How Did Hildy Get Her Good Death?
A good death is not far from a storybook ending. It’s a real term hospice nurses will share with you when you are fraught with worry over what is about to happen to your parent as the dying process begins. The way it was explained to me is that a good death occurs when the person has tied up all of his or her loose ends and can exit this world feeling—well, unencumbered.
This means relationships have been mended where needed. There is a sense of peace that finances are in order. Attics have been cleared, items of sentimental value have been designated and everyone is on the same page with your wishes to be carried out beyond your demise.
Hildy is my neighbor. Was my neighbor. She just died. She was the very first person I had over for tea when I moved into this neighborhood a few years ago, something we continued to do, and luckily for me, something we were able to do for the last time at her house two weeks before she passed away.
I am sad she is no longer here, but I am so impressed by how well she planned her exit. Her adult children are clearing out her house right now without any turmoil over who gets what because Hildy had it all spelled out.
We can all have a good death like Hildy by following these steps:
1) Put your financial and medical wishes in a trust, and will. Assign who will be in charge of your medical decisions if you become incapacitated.
2) Have a family conference laying out your plans for the house, property, burial, and where to place your precious little dog. Hildy had already arranged for her best friend to keep her pet.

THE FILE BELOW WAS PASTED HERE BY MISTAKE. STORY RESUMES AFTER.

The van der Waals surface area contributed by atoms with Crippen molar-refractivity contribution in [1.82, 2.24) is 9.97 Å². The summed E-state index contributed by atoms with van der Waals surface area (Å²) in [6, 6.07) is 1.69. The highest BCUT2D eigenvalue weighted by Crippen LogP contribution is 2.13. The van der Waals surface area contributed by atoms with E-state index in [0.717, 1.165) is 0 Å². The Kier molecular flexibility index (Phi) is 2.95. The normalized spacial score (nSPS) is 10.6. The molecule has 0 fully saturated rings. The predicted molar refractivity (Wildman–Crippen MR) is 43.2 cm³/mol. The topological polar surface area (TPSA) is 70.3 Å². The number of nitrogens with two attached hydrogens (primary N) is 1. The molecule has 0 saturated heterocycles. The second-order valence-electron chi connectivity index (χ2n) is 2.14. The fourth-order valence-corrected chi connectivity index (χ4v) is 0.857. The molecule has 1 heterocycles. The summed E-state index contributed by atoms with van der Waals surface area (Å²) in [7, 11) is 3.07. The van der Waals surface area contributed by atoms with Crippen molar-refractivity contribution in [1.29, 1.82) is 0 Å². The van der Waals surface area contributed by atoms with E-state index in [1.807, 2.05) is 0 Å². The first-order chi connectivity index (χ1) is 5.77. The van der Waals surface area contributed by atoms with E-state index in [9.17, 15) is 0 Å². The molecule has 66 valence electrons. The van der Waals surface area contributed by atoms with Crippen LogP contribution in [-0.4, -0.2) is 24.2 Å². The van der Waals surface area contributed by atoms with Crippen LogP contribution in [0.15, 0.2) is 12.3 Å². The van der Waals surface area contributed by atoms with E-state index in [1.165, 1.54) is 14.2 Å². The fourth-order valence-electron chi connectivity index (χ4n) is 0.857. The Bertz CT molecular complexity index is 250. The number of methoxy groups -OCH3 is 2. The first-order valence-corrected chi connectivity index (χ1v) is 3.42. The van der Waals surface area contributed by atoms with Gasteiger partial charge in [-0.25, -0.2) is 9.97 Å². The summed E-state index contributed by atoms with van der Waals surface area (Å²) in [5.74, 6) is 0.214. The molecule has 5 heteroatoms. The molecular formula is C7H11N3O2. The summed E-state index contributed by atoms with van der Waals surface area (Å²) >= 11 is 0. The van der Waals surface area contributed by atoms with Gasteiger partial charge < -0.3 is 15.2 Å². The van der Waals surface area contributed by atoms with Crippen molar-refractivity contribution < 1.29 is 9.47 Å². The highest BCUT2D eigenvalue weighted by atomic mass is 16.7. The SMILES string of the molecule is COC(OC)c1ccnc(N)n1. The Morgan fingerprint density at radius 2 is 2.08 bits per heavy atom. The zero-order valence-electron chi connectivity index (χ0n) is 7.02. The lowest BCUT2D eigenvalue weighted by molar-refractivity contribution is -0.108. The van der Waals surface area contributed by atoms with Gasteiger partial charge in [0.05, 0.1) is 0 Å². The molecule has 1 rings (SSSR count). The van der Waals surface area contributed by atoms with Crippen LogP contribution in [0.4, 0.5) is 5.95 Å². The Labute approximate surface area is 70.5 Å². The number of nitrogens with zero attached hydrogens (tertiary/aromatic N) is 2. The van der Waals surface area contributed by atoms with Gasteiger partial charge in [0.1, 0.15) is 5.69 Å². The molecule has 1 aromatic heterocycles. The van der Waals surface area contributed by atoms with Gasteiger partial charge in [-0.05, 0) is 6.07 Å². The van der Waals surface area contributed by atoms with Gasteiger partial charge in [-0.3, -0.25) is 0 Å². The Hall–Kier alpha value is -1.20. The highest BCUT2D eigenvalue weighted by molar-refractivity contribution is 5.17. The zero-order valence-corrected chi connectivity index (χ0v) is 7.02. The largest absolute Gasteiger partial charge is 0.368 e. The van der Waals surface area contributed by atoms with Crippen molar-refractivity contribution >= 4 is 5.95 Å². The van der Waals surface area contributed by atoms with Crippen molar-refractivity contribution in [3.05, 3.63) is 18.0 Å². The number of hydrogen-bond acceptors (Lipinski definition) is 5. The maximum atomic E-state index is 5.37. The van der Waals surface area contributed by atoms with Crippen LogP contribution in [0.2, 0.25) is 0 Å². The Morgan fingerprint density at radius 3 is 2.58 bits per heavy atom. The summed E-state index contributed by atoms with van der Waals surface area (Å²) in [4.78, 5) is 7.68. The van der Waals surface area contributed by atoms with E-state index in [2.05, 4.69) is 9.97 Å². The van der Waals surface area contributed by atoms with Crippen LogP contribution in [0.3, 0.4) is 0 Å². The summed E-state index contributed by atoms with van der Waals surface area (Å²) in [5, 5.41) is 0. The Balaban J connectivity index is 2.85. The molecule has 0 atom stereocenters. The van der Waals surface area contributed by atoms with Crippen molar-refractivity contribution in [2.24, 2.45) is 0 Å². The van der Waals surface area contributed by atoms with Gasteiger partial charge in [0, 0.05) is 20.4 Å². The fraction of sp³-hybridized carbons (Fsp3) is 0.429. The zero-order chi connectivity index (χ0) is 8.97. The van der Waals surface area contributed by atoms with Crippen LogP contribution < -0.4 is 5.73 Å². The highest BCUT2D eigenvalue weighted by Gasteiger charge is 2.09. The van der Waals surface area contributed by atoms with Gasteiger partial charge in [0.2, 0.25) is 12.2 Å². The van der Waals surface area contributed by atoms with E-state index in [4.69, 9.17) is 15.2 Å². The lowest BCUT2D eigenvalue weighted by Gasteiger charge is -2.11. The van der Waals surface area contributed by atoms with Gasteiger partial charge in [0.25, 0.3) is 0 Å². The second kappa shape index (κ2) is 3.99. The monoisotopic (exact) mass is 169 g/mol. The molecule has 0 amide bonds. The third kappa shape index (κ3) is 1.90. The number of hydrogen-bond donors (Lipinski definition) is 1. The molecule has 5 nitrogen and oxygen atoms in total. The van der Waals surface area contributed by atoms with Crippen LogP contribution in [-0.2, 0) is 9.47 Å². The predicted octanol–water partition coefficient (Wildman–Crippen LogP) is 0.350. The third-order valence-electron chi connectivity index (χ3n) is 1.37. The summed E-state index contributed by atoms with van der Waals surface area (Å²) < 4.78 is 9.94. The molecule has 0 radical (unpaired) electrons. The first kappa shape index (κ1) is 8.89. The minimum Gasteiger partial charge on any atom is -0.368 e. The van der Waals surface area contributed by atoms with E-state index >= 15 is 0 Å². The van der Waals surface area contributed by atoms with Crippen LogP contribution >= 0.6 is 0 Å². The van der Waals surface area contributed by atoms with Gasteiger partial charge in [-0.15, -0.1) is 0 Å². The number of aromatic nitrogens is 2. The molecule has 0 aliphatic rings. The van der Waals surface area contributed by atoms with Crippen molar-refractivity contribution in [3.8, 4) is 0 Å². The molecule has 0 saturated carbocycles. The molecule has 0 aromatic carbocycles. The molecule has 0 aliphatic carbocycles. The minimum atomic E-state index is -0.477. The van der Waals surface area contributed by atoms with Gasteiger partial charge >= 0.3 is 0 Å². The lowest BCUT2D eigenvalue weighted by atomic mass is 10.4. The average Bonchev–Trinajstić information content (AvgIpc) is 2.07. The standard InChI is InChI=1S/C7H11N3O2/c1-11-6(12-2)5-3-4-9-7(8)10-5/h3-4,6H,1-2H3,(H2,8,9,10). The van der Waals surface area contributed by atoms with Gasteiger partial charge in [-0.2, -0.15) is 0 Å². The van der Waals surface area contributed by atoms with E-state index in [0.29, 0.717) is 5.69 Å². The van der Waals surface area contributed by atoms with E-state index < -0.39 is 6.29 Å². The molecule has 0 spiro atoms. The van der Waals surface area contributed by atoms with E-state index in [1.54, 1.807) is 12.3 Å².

3) Keep your list of active accounts to be paid and accountant’s contact information in an accessible file. Also keep the recent IRS filings in this same drawer.
4) Share the important information of where your bank accounts are held. Do you have CDs, or safe deposit boxes? What are the contents, where are the keys? Who has legal access?
5) Be sure your address book is updated and reach out to your far away friends to recall fond memories. Is there a current email for everyone?
6) Hildy no longer worked, but she had her pension details and contact information. She also had the Social Security phone number listed.
My favorite memories of Hildy are seeing her drive everywhere with her little dog, frequently stopping in the middle of the street to talk to me from her car while hastily waving horn-honkers to just go around.
She showed up for me at my book signing event downtown years ago, even after just getting the bad news from her doctor. She had a generous spirit. She had a quick wit. She thought I was going places and I loved her encouragement because I am motherless and she liked to mother.
Hildy did something right. From raising two children who obviously love her and each other, to making sure she would be getting the good death she planned so that she truly can rest in peace.